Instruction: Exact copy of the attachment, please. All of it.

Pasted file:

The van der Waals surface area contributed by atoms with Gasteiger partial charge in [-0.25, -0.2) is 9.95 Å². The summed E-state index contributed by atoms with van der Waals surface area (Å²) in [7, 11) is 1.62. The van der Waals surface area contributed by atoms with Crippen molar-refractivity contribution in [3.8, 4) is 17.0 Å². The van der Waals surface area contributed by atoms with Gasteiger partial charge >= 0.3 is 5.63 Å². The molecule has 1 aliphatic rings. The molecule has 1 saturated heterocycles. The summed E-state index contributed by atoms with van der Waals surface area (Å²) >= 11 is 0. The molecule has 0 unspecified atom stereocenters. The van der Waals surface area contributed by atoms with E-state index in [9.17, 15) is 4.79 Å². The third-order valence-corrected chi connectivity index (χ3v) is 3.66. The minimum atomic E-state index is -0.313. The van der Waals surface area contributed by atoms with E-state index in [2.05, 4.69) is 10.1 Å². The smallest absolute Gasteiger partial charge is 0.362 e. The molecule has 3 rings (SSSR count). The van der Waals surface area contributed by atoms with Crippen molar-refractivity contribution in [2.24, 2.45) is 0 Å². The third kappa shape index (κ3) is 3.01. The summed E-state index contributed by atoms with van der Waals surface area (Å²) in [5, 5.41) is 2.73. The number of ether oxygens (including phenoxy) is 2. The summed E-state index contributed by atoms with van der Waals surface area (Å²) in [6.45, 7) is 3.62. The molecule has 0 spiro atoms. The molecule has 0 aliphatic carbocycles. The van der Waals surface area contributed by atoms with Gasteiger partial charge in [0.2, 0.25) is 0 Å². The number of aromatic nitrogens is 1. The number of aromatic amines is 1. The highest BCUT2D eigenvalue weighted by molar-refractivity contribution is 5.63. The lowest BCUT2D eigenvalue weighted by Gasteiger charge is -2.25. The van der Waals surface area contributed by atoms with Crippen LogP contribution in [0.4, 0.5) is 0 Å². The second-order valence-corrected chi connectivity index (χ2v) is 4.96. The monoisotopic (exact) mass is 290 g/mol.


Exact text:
The van der Waals surface area contributed by atoms with Gasteiger partial charge in [-0.25, -0.2) is 9.95 Å². The summed E-state index contributed by atoms with van der Waals surface area (Å²) in [7, 11) is 1.62. The van der Waals surface area contributed by atoms with Crippen molar-refractivity contribution in [3.8, 4) is 17.0 Å². The van der Waals surface area contributed by atoms with Gasteiger partial charge >= 0.3 is 5.63 Å². The molecule has 1 aliphatic rings. The molecule has 1 saturated heterocycles. The summed E-state index contributed by atoms with van der Waals surface area (Å²) >= 11 is 0. The molecule has 0 unspecified atom stereocenters. The van der Waals surface area contributed by atoms with E-state index in [9.17, 15) is 4.79 Å². The third-order valence-corrected chi connectivity index (χ3v) is 3.66. The minimum atomic E-state index is -0.313. The van der Waals surface area contributed by atoms with E-state index in [2.05, 4.69) is 10.1 Å². The smallest absolute Gasteiger partial charge is 0.362 e. The molecule has 3 rings (SSSR count). The van der Waals surface area contributed by atoms with Crippen molar-refractivity contribution in [2.24, 2.45) is 0 Å². The third kappa shape index (κ3) is 3.01. The summed E-state index contributed by atoms with van der Waals surface area (Å²) in [5, 5.41) is 2.73. The number of ether oxygens (including phenoxy) is 2. The summed E-state index contributed by atoms with van der Waals surface area (Å²) in [6.45, 7) is 3.62. The molecule has 0 spiro atoms. The molecule has 0 aliphatic carbocycles. The van der Waals surface area contributed by atoms with Gasteiger partial charge in [0.2, 0.25) is 0 Å². The number of aromatic nitrogens is 1. The number of aromatic amines is 1. The highest BCUT2D eigenvalue weighted by molar-refractivity contribution is 5.63. The lowest BCUT2D eigenvalue weighted by Gasteiger charge is -2.25. The van der Waals surface area contributed by atoms with Crippen LogP contribution in [0.4, 0.5) is 0 Å². The second-order valence-corrected chi connectivity index (χ2v) is 4.96. The monoisotopic (exact) mass is 290 g/mol.